the good pud

date & brandy bread pudding
When it comes to winter desserts, there are few things as comforting and satisfying as a good pudding. The British are the masters of this with their roly poly pudding, baked rice pudding, treacle pudding, tangy lemon delicious, chocolate self saucing pudding and the bizzarely named ‘spotted dick’.  And of course there is your classic Christmas pud all dense fruity goodness served with a boozy brandy custard or the perennial favourite of Sydney cafes – the sticky date (or toffee) with a toothachingly sweet caramel sauce. But if I was forced to choose a favourite, it would be hard to go past the simple pleasure of a bread & butter pudding.

Although I may have crossed paths with a pale imitation of this classic pudding during my boarding school years, I seem to have sensibly blacked the experience out. As far as I can remember, my first introduction to the classic b&b pud came from my dear friend Colette who had it on high dessert rotation just after we finished uni.

With her divine crème brulee and sticky date pud, Colette was the dessert maestro of our crowd and we’d often combine forces for dinner parties with me playing the savoury courses and Col on sweets. I remember how cute her b&b pudding looked with the bread cut into triangles and lined neatly in the dish. Golden brown and crunchy on the edges and swooningly custardy underneath, it was the highlight of many a meal.

Over the years I’ve experimented with a few different takes on the bread pud. Brown bread made for a more wholesome feel and the legendary sourdough fruit bread from La Tartine bursting with dried figs, apricots and whole almonds was a favourite for a while.

Then I graduated to the time saving richer breads which negated the whole buttering step. Brioche cut first into cubes and piled into a dish looked the part. But the extra butteriness of the more easy to source croissant has been my bread of choice for a while now with cute individual fig & whisky puds featuring back last winter.

My latest bread pudding wasn’t slated for a spot on stonesoup but something this good needs to be shared. After a lot of positive feedback from my budding food critic family during a recent weekend at the farm, I managed to temporarily rescue enough for a few happy snaps. And so my friends I give you my date and brandy bread pudding. Almost a reason to wish for winter to hang around a little longer but fortunately it also tastes pretty good straight out of the fridge so there’s no need to actually hope for something so crazy…..all good things.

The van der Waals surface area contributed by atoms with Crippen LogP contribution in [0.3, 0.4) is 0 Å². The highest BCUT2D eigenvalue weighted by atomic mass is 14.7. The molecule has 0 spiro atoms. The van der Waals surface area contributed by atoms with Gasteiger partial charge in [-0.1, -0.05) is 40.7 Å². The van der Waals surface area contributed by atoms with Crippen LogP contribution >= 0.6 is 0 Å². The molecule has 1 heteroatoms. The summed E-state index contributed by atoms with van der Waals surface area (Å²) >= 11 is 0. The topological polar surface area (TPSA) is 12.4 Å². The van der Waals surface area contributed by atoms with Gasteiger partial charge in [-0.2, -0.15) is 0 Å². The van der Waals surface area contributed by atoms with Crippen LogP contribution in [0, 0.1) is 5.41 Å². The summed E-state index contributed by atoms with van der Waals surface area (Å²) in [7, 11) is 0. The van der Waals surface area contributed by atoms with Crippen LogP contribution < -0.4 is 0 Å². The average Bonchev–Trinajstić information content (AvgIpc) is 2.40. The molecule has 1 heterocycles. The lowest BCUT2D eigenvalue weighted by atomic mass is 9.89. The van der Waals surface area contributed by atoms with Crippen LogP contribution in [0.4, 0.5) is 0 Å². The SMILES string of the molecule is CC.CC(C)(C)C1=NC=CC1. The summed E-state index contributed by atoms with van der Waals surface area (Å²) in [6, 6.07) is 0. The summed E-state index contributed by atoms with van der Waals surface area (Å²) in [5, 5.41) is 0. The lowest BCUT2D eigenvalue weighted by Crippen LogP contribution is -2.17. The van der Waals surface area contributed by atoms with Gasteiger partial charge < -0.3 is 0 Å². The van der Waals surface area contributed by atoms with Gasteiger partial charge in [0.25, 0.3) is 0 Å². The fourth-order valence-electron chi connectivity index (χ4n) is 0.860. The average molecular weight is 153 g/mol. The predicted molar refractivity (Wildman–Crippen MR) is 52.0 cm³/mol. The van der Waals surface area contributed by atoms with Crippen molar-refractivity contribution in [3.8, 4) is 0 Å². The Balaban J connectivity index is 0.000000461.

date & brandy bread pudding
serves 6
Inspired by Emma Knowles’ apple, raisin & brioche pudding published in the Aug 07 Australian Gourmet Traveller.

Using croissants rather than regular bread and butter makes this pudding even easier than the original. No need for tedious buttering, just slice up your croissants and you’re ready to go. Emma uses home made brioche for her puds which would also work a treat here if you’re in the mood for a spot of baking.

This is one of those great dishes that you can have all ready for the oven and then just pop it in to bake while you’re eating your main course. Stress free entertaining. Feel free to substitute in other dried fruit and booze combinations like fig and port, rum and raisin or prune and whisky.

If you feel like being a bit more fancy, you could bake and serve in individual ramekins or ovenproof bowls.

200g pitted dates, quartered
1/4C brandy
4 large stale croissants
1 pink lady apple, quartered, cored and very finely sliced
4 eggs
1/3C (80g) sugar
1C (250mL) milk
1 1/2C (375mL) pouring cream
2t cinnamon
1/2t grated nutmeg
icing sugar, to serve
vanilla icecream or double cream, to serve

Combine dates and brandy and allow to stand for an hour or as long as you’ve got.

Preheat oven to 180C. Cut croissants crosswise into 1cm thick slices and arrange in rows in a ceramic baking dish approx 20 x 28cm in size. Sprinkle over dates and the brandy and tuck in the apple slices. Whisk together remaining ingredients and pour over the croissants. Allow to stand for at least 15mins for the custard mix to soak in.

Bake for 35 – 40mins or until golden brown and puffy. Allow to stand for 5mins then divide between warm dessert plates or bowls and sift over icing sugar and top with a generous scoop of icecream or cream and serve immediately, preferably along with a glass of your chosen booze.

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